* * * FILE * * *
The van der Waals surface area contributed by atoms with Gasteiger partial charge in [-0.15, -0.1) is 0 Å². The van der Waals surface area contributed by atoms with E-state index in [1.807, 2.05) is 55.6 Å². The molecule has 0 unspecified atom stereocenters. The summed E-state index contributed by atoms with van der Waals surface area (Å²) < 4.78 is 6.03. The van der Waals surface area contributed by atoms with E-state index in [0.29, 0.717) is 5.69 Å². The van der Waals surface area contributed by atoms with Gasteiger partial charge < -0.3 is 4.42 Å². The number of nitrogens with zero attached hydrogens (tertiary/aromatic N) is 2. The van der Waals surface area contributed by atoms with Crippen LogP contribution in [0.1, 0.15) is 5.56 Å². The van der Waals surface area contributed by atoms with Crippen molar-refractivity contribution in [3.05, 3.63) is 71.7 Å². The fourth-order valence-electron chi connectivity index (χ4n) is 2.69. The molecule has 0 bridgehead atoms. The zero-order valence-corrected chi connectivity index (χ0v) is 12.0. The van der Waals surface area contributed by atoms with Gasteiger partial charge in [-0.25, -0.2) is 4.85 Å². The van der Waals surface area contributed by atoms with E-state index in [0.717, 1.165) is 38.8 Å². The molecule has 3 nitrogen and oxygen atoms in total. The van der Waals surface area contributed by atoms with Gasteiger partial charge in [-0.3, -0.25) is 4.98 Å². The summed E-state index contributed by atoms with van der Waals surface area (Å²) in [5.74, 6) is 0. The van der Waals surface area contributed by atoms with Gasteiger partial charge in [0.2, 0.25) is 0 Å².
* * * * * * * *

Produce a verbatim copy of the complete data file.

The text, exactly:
The van der Waals surface area contributed by atoms with Gasteiger partial charge in [-0.15, -0.1) is 0 Å². The van der Waals surface area contributed by atoms with E-state index in [1.807, 2.05) is 55.6 Å². The molecule has 0 unspecified atom stereocenters. The summed E-state index contributed by atoms with van der Waals surface area (Å²) < 4.78 is 6.03. The van der Waals surface area contributed by atoms with E-state index in [0.29, 0.717) is 5.69 Å². The van der Waals surface area contributed by atoms with Gasteiger partial charge < -0.3 is 4.42 Å². The number of nitrogens with zero attached hydrogens (tertiary/aromatic N) is 2. The van der Waals surface area contributed by atoms with Crippen LogP contribution in [0.1, 0.15) is 5.56 Å². The van der Waals surface area contributed by atoms with Crippen molar-refractivity contribution in [3.05, 3.63) is 71.7 Å². The fourth-order valence-electron chi connectivity index (χ4n) is 2.69. The molecule has 0 bridgehead atoms. The zero-order valence-corrected chi connectivity index (χ0v) is 12.0. The van der Waals surface area contributed by atoms with Gasteiger partial charge in [-0.25, -0.2) is 4.85 Å². The van der Waals surface area contributed by atoms with E-state index in [0.717, 1.165) is 38.8 Å². The molecule has 3 nitrogen and oxygen atoms in total. The van der Waals surface area contributed by atoms with Gasteiger partial charge in [-0.3, -0.25) is 4.98 Å². The summed E-state index contributed by atoms with van der Waals surface area (Å²) in [5.74, 6) is 0. The van der Waals surface area contributed by atoms with Gasteiger partial charge in [0.2, 0.25) is 0 Å².